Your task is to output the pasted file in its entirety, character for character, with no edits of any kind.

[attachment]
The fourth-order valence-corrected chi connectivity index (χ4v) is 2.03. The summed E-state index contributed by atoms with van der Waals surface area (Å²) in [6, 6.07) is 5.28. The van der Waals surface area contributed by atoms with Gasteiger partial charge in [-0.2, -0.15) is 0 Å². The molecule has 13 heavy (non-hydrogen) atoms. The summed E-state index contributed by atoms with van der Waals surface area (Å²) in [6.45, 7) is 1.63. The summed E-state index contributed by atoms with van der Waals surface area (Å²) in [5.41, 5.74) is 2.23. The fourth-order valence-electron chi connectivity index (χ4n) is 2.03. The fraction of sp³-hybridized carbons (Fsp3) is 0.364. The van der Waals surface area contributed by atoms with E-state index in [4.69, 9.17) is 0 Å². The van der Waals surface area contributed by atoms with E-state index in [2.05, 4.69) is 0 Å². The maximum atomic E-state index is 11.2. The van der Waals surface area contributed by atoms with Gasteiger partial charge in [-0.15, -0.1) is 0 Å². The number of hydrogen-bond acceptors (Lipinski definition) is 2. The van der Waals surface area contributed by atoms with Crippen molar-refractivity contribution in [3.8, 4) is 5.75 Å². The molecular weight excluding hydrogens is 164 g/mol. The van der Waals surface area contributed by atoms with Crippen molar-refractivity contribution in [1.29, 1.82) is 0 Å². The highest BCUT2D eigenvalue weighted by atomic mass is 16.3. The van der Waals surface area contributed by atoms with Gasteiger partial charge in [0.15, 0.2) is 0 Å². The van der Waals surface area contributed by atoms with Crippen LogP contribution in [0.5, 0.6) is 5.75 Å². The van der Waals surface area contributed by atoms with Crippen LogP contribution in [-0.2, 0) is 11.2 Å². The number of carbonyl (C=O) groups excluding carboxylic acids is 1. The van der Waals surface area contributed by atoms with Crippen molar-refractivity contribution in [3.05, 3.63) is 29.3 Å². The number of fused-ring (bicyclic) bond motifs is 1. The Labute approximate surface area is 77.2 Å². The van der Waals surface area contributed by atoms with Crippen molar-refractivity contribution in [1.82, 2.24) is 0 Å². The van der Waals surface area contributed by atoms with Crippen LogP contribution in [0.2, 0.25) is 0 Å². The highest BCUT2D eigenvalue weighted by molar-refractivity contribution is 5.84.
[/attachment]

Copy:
The fourth-order valence-corrected chi connectivity index (χ4v) is 2.03. The summed E-state index contributed by atoms with van der Waals surface area (Å²) in [6, 6.07) is 5.28. The van der Waals surface area contributed by atoms with Gasteiger partial charge in [-0.2, -0.15) is 0 Å². The molecule has 13 heavy (non-hydrogen) atoms. The summed E-state index contributed by atoms with van der Waals surface area (Å²) in [6.45, 7) is 1.63. The summed E-state index contributed by atoms with van der Waals surface area (Å²) in [5.41, 5.74) is 2.23. The fourth-order valence-electron chi connectivity index (χ4n) is 2.03. The fraction of sp³-hybridized carbons (Fsp3) is 0.364. The van der Waals surface area contributed by atoms with E-state index in [4.69, 9.17) is 0 Å². The van der Waals surface area contributed by atoms with E-state index in [2.05, 4.69) is 0 Å². The maximum atomic E-state index is 11.2. The van der Waals surface area contributed by atoms with Gasteiger partial charge in [-0.15, -0.1) is 0 Å². The number of hydrogen-bond acceptors (Lipinski definition) is 2. The van der Waals surface area contributed by atoms with Crippen molar-refractivity contribution in [3.8, 4) is 5.75 Å². The molecular weight excluding hydrogens is 164 g/mol. The van der Waals surface area contributed by atoms with Crippen molar-refractivity contribution in [1.29, 1.82) is 0 Å². The highest BCUT2D eigenvalue weighted by atomic mass is 16.3. The van der Waals surface area contributed by atoms with Gasteiger partial charge in [0.15, 0.2) is 0 Å². The van der Waals surface area contributed by atoms with Crippen LogP contribution in [0.5, 0.6) is 5.75 Å². The van der Waals surface area contributed by atoms with Crippen LogP contribution in [-0.2, 0) is 11.2 Å². The number of carbonyl (C=O) groups excluding carboxylic acids is 1. The van der Waals surface area contributed by atoms with Crippen molar-refractivity contribution in [3.05, 3.63) is 29.3 Å². The number of fused-ring (bicyclic) bond motifs is 1. The Labute approximate surface area is 77.2 Å². The van der Waals surface area contributed by atoms with Crippen molar-refractivity contribution in [1.82, 2.24) is 0 Å². The van der Waals surface area contributed by atoms with Crippen LogP contribution in [0.2, 0.25) is 0 Å². The highest BCUT2D eigenvalue weighted by molar-refractivity contribution is 5.84.